Monday, June 07, 2010

Interesting Links 7 June 2010

I tried to take most of last week off. Well I guess I actually did officially take most of the week off but somehow I spent more time than I should have on email and Twitter. Perhaps I have a problem. :-) But I didn’t really blog and I avoided most real work. I even made it to the beach for a while. So I feel somewhat rested. The rest of the month will be very busy with ISTE coming up as well as some local events in New England. I did Tweet and otherwise collect some interesting links to start your week off. So here they are.

Rob over @TeachTec has been reminding people that Microsoft will be having lots of activities at ISTE. Join our Hyatt sessions including. breakfast with a  tour of Office 2010 & Web Apps Microsoft at ISTE for all the details. I really hope to see many of you there!

From the wonderful people at MIT who bring you Scratch  (on Twitter @scratchteamScratch wiki: by and for Scratchers is now out. The Scratch wiki itself is at

From the official Microsoft twitter account a link to a video demonstration of new Windows Live Essentials features that make it easier to organize, connect and share online.

New on the Faculty Resource Center is a new XNA Lab in a Box This is a great getting started lab that was developed to train faculty in Europe. It’s in English BTW. :-)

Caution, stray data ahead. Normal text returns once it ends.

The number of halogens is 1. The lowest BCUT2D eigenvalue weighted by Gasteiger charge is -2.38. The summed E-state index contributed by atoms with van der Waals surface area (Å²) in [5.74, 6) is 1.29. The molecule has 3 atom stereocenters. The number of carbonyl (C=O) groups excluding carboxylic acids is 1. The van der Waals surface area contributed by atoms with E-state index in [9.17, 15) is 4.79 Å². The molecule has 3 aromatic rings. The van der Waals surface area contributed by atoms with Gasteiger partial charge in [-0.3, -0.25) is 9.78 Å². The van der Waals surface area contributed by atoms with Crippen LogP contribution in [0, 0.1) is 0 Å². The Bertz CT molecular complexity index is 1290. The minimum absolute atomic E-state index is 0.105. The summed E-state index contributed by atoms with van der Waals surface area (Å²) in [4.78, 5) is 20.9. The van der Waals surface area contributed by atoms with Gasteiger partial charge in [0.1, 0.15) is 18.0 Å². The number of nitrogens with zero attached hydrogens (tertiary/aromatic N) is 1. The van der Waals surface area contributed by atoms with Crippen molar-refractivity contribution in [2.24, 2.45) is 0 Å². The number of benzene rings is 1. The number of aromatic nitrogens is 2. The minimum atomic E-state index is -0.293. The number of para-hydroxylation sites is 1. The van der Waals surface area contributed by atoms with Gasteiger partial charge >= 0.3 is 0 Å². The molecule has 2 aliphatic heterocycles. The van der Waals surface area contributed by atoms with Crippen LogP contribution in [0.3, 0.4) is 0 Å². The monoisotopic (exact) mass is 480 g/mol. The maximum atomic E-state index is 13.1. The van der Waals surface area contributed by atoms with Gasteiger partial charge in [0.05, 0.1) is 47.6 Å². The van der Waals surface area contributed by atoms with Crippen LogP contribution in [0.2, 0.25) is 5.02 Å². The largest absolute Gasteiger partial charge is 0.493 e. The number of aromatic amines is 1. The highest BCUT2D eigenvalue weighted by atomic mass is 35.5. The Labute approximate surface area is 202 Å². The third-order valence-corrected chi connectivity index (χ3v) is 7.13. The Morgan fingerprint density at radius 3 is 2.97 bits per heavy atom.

New on the Dot Net Rocks internet program is an interview with Lynn Langit (@llangit) and Llewellyn Falco on teaching kids programming.

From Microsoft’s Internet Safety team (@Safer_Online) came a link to a great video on how to use Windows parental controls. I wonder how many people even know that Windows has parental controls?

Kathleen Weaver (@kathweaver) follows the @MSFTCrabby Twitter account and retweeted this link to - Crabby's Daily Tip: You can use Office for THAT? — Plan your wedding with Office Now when you think about it that has possibilities for combining teaching students about planning in general, about weddings in particular, and about using software to help with it all. I could have used this when I took “Marriage and the Family” in college. :-)

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